Re: Perl file names and extensions
by nite_man (Deacon) on Aug 03, 2004 at 15:51 UTC

    Let's see how do it with mod_perl (example from mod_perl documentation):
    This is an URL on website -

    http://example.com/news/20021031/09/index.html
    but you need convert it as
    http://example.com/perl/news.pl?date=20021031&id=09&page=index.html
    You can use for that simple mod_perl handler:
    package MyApache::RewriteURI; use strict; use warnings; use Apache::RequestRec (); use Apache::Const -compile => qw(DECLINED); sub handler { my $r = shift; my($date, $id, $page) = $r->uri =~ m|^/news/(\d+)/(\d+)/(.*)|; $r->uri("/perl/news.pl"); $r->args("date=$date&id=$id&page=$page"); return Apache::DECLINED; } 1;
    Also, you should add in http.conf:
    PerlTransHandler +MyApache::RewriteURI
    So, first URL is easier to understand for user than second. Also, based on this you can create something like selector to process and redirect HTTP requests according your rules.

    ---
    Schiller

    It's only my opinion and it doesn't have pretensions of absoluteness!

Re: Perl file names and extensions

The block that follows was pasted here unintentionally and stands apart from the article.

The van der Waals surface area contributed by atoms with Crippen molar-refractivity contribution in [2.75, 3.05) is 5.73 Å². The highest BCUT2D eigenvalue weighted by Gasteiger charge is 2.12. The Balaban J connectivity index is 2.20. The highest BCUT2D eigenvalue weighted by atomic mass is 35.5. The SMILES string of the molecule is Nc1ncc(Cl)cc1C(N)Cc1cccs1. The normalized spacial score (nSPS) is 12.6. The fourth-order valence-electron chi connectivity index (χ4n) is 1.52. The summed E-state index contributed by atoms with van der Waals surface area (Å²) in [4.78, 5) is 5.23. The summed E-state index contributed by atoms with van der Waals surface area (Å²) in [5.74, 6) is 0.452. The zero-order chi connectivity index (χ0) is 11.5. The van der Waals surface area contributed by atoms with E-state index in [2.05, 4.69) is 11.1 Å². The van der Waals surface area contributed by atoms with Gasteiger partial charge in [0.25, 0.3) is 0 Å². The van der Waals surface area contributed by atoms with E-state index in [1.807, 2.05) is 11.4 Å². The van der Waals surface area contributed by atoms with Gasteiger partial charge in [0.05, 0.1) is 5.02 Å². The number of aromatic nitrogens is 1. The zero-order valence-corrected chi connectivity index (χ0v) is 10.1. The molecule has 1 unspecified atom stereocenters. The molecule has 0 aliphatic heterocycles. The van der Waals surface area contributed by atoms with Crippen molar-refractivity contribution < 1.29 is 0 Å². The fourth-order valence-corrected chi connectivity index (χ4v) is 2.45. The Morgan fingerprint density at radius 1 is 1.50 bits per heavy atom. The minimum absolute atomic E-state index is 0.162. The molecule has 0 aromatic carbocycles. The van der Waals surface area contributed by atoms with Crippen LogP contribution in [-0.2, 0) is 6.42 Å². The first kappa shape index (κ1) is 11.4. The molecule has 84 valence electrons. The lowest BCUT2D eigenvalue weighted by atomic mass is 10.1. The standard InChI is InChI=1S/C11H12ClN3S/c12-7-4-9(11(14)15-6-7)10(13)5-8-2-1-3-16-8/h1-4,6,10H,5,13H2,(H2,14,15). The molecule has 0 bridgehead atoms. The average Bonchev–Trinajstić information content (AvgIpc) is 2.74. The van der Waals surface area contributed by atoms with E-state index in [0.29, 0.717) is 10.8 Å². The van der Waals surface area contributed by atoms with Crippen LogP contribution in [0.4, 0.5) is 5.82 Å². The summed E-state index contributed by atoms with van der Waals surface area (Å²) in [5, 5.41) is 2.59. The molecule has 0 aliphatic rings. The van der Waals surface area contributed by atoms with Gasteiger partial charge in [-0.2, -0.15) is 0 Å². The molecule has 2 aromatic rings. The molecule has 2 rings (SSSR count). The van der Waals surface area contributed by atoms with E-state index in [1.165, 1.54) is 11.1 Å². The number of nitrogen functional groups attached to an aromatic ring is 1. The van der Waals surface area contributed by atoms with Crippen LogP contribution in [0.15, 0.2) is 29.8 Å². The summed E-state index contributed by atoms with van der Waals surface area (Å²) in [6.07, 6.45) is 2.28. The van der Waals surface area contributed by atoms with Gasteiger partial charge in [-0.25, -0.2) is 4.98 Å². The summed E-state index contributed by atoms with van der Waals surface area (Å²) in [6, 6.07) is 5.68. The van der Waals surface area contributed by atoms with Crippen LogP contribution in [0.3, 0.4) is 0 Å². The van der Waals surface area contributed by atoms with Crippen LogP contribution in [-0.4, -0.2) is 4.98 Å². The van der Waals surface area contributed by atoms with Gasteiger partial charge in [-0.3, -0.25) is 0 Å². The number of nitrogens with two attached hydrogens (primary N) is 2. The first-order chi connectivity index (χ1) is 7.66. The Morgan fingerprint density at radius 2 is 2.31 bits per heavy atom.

by lhoward (Vicar) on Aug 03, 2004 at 15:24 UTC
    If you have control of your webserver, there are tricks you can play there too. on apache I have one server set up to handle .html files as if they were php (so nobody knows I use php) and mod_rewrite to obfuscate filename extensions and CGI parameters (and the fact that its even a cgi-bin script). i.e. mapping /foo/bar/login to /cgi-bin/login.cgi?a=foo&b=bar L
      Ah... I see! But I only have limited control over my webserver, that's what I get for being a cheapskate...
Re: Perl file names and extensions
by pelagic (Priest) on Aug 03, 2004 at 15:29 UTC
    If your webserver knows what to do whith it, it must be ok.
    For me the only reason to use suffixes as .pl .pm etc. is for humans beeing able to distinguish the probable file use from its name. But I actually prefer other ways e.g. directories. Working in unix systems you anyway can't rely on the suffix only.
    There is a caveat with require; see require.

    pelagic
Re: Perl file names and extensions
by katgirl (Hermit) on Aug 03, 2004 at 15:24 UTC
    How would this actually work? Perhaps it's just me, but that url would give a 500 error, which I would then have to capture using another script and redirect to the proper url... is there Another Way To Do It?

      No no not all - it just depends on the configuration of the webserver, of course if you are on windows which depends on the extension to know what to do with the file then you are a bit stuck, short of some ISAPI filter magic or creating some completely different extension, but with , say Apache, this is common practice - of course if you are using mod_perl the thing in the 'file' position at the end of the url may not actually be a physical resource at all.

      /J\

      Yeah. Use mod_rewrite.

      --
      <http://www.dave.org.uk>

      "The first rule of Perl club is you do not talk about Perl club."
      -- Chip Salzenberg